10 Mistakes That Startups Make



Check points before you start your business









The developments in the sectors of Information Technology in the last two decades has changed things drastically for the business-minded.


If you are in the age group of 20-30 years, it is highly likely that you either know someone who wants to be an entrepreneur or someone who is already on the rise.


Let's take a look at the top 10 mistakes startups make that ends up killing them.



1. A bad Idea
Most startups fail because their ideas are either derivatives of existing things, or aren't properly formed.
If your idea is unique, make it as practical as it can be. If it isn't unique, find a creative way to sell it. You don't have to stick to a vision you have unless it gives consumers something new.

The best way to come up with a good idea is, to do some research and to come up with a 'solution to an existing problem.'


2. Poor pricing
The problems in pricing are usually generated by an over/underestimation of the product's uniqueness or an over/underestimation of its need in the market. If we rule out some basic mistakes like greed and poor budget management in the production stages, we are left with these four mistakes that can ruin your price tag.
The solution is to do extensive product, market and consumer behavior research before putting a price tag on any product.


3. The 'Solo VS Team' dilemma
Not only being alone means that you have to do all of the work yourself, but it also means that you have no one to brainstorm with. If you are taking a wrong decision, there is no one to talk sense into you. And if you fail, you get demoralized quickly.
In any startup, you need a team that covers every significant aspect (ideation, technical, strategy, marketing, sales and public relations) and that can work as one unit in a hassle-free way.
You can have two founding members working in coordination with different people on a per-project basis, but having a team and covering all the major aspects is a must.


4. Ignoring branding
A lot of startups focus only on the product than the branding.
Strategy dominated by sales motive can give good results in the beginning but are not sustainable to push sales in the long run. And in the race of getting big profit in a short time, they forget to develop an affinity towards the product within their target group. It’s important to create a position disposition to toward the brand through effective branding so your product is not just other product or service in the market.
If you really do want to stand out in the market, you need a unique identity that people are going to remember. A good branding though a branding agency ensures synergy in all channel of communication and gives your firm a professional look which can leave a long lasting impression on everyone. Good branding cannot only boost consumer footfall but can also attract investors who are willing to invest in your venture.


5. Launch timing
The launch timing is about as important as changing your strategies at the right time once you are on the up and up.
Launching too soon (when you are not 100% ready to go in - with budgets, strategies and all in place) might put the company at risk and launching too late might be of little use as the consumers might have exhausted their money on some other product/service by then.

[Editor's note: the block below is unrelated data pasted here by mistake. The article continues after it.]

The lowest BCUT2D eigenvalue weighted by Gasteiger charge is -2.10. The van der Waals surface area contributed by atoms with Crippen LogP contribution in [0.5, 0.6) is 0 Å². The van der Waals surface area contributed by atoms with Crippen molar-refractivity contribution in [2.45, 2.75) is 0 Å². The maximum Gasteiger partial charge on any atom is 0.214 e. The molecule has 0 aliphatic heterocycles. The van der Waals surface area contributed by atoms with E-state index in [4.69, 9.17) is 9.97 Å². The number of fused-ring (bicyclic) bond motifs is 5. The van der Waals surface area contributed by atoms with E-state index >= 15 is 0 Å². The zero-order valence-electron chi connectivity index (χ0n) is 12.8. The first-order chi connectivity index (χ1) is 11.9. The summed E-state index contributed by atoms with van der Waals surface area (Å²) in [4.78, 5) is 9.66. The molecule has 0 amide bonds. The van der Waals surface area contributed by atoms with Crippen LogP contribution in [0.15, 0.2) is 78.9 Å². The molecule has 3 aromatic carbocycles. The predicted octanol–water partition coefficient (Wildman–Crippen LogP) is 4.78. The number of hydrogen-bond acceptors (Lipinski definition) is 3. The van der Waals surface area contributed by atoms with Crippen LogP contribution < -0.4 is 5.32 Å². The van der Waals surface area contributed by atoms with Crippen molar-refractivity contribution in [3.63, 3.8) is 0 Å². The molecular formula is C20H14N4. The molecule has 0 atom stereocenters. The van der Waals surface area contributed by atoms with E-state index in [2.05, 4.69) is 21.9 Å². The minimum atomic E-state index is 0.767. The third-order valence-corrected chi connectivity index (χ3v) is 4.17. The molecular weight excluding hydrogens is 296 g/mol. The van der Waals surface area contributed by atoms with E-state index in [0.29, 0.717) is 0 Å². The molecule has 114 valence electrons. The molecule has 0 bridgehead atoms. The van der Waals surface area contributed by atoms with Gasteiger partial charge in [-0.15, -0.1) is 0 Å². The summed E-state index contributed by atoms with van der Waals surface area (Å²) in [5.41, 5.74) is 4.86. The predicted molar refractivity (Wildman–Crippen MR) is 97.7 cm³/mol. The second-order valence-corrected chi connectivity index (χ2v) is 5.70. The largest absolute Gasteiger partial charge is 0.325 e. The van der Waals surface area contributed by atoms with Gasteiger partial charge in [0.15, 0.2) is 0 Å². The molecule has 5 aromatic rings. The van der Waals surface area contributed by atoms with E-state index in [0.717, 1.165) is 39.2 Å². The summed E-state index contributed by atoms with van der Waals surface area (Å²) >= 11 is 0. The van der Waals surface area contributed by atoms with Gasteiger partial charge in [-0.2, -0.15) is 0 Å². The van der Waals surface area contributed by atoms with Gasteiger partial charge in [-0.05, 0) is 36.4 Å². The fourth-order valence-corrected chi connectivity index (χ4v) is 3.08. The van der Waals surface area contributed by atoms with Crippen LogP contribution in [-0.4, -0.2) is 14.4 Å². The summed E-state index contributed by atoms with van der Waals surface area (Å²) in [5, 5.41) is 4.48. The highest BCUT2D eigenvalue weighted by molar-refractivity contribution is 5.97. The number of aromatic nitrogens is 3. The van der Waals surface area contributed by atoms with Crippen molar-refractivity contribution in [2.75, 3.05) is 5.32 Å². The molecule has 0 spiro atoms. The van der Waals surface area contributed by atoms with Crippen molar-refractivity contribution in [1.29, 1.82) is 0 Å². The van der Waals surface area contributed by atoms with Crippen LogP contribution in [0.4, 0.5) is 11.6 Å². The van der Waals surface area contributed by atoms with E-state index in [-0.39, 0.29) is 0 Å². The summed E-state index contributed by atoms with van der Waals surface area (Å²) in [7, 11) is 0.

6. Poor location
If your business is not set up at a convenient geographical location, it's likely to fail.
Choose a place where people are supportive of what you are doing. Where you can grow, and make sales. A location that allows you to be seen and to create a network with people in business. Where standards are high.


7. Lack of focus
Most entrepreneurs either get into the game with a half-hearted effort of making it big, or they are tempted by other opportunities (that are not a part of their core business) when the startup begins to grow. It kills the company.


8. Resisting change
Many startups fail by resisting change in their product, quality, standards or strategy. You have to understand that once you are in the market, you have to flow with it.
Instead of sticking to the script and being adamant, do what works for the company.


9. Lack of a long-term vision
Having a realistic long term goal defines many actions that a company has to take along the way concerning product improvement, reach and more.
Setting a good long term goal demands you to answer questions that will force you to improve the company from time to time. For example "How will you keep selling this product 5 years from now" and "How many people do you want to reach by the end of 2025."


10. Poor management
When it comes to money and manpower, you need to find a way to get things done with bare expenses, without affecting the quality of your product/service. When it comes to managing your market strategies, you need to be creative and flexible and change with the market. And finally, when you are managing customer relations, you need to be able to take criticism in a positive manner and implement suggested changes if it betters the company.


Failures can teach you many things and those who learn from failures are wise, but those who learn from the failures of others are wiser.


So, If you are a startup or young entrepreneur please share your experiences as well.





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